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Math Help - Limits

  1. #1
    Junior Member
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    Limits

    I'm having some troubles reducing this.

    I need to find the limit of x^3 + 2x^2 - 5x - 6 / (x+ 3) where x approches -3?

    ive forgotten how to factor x^3 + 2x^2 - 5x - 6

    help would be much appreciated
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  2. #2
    Member eXist's Avatar
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    Because the limit approaches \frac{0}{0} when you substitute -4 and \infty when you substitute \infty you can apply Hospital's rule:

    \lim_{x\to a} f(x)=\frac{g(x)}{h(x)}

    if \lim_{x\to a} g(x) = \lim_{x\to a} h(x) = 0

    then \lim_{x\to a} f(x)=\frac{g(x)}{h(x)} = \lim_{x\to a} f(x)=\frac{g'(x)}{h'(x)}

    So:
    \lim_{x\rightarrow-3}\frac{x^3 + 2x^2 - 5x - 6}{x+ 3} =<br />
\lim_{x\rightarrow-3}\frac{\frac{d}{dx}(x^3 + 2x^2 - 5x - 6)}{\frac{d}{dx}(x+ 3)} =<br />
\lim_{x\rightarrow-3}\frac{3x^2 + 4x - 5}{1} = 10<br />
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  3. #3
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    x^3+2x^2-5x-6 = (x+3)(x-2)(x+1)

    lim_{x\to-3}\frac{x^3+2x^2-5x-6}{x+3} = \lim_{x\to-3} (x-2)(x+1)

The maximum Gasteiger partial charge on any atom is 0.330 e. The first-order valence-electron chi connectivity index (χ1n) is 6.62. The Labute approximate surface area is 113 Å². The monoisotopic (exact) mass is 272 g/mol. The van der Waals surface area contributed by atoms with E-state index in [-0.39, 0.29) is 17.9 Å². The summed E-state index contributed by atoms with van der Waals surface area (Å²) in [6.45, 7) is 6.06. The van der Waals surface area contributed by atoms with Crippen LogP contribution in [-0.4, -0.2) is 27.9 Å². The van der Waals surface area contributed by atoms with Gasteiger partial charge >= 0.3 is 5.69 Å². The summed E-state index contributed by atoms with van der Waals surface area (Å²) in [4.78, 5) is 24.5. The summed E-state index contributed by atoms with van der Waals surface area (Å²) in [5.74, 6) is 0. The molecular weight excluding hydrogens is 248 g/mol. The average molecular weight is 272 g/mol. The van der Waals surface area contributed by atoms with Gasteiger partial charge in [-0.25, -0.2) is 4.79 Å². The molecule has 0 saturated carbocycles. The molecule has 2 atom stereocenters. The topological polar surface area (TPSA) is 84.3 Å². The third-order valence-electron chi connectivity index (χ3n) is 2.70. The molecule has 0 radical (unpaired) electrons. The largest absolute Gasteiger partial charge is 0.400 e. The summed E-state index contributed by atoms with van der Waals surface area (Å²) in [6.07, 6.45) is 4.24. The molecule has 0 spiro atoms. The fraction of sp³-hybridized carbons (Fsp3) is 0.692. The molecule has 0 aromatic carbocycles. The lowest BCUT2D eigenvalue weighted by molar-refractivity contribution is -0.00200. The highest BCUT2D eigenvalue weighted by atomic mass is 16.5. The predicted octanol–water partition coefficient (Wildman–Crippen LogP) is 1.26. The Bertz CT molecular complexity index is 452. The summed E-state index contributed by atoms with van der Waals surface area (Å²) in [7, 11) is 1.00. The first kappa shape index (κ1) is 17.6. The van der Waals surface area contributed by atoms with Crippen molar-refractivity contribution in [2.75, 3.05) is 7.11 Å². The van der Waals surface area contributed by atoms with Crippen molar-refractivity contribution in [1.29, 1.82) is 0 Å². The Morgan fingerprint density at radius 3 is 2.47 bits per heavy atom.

= \lim_{x\to-3} x^2 -x -2 = 10
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  4. #4
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    Quote Originally Posted by foreverbrokenpromises View Post
    I'm having some troubles reducing this.

    I need to find the limit of x^3 + 2x^2 - 5x - 6 / (x+ 3) where x approches -3?

    ive forgotten how to factor x^3 + 2x^2 - 5x - 6

    help would be much appreciated
    The only reason you want to factor that is because both it and the denominator become 0 when x= -3. That means that x-(-3)= x+ 3 is a factor. Now just do a "long division" to find the other factor: x goes into x^3 x^2 times. Multiplying x^2 by x+ 3 we get \begin{array}{cccc}x^3& +2x^2 & -5x& -6 \\ x^2 & +3x^2 & 0 & 0\\0 & -x^2& -5x& -6\end{array}

    Now, x goes into -x^2 -x times. Multiplying -x by x+ 3 we get \begin{array}{ccc}-x^2 & -5x& -6 \\-x^2 & -3x& -6 \\ 0 & -2x & -6\end{array}.

    Finally, x goes into -2x -2 times and, multiplying -2 by x+ 3 we get \begin{array}{cc}-2x & -6 \\ -2x & -6 \\ 0 & 0\end{array}

    x^3+ 2x^2- 5x- 6= (x+ 3)(x^2- x- 2).
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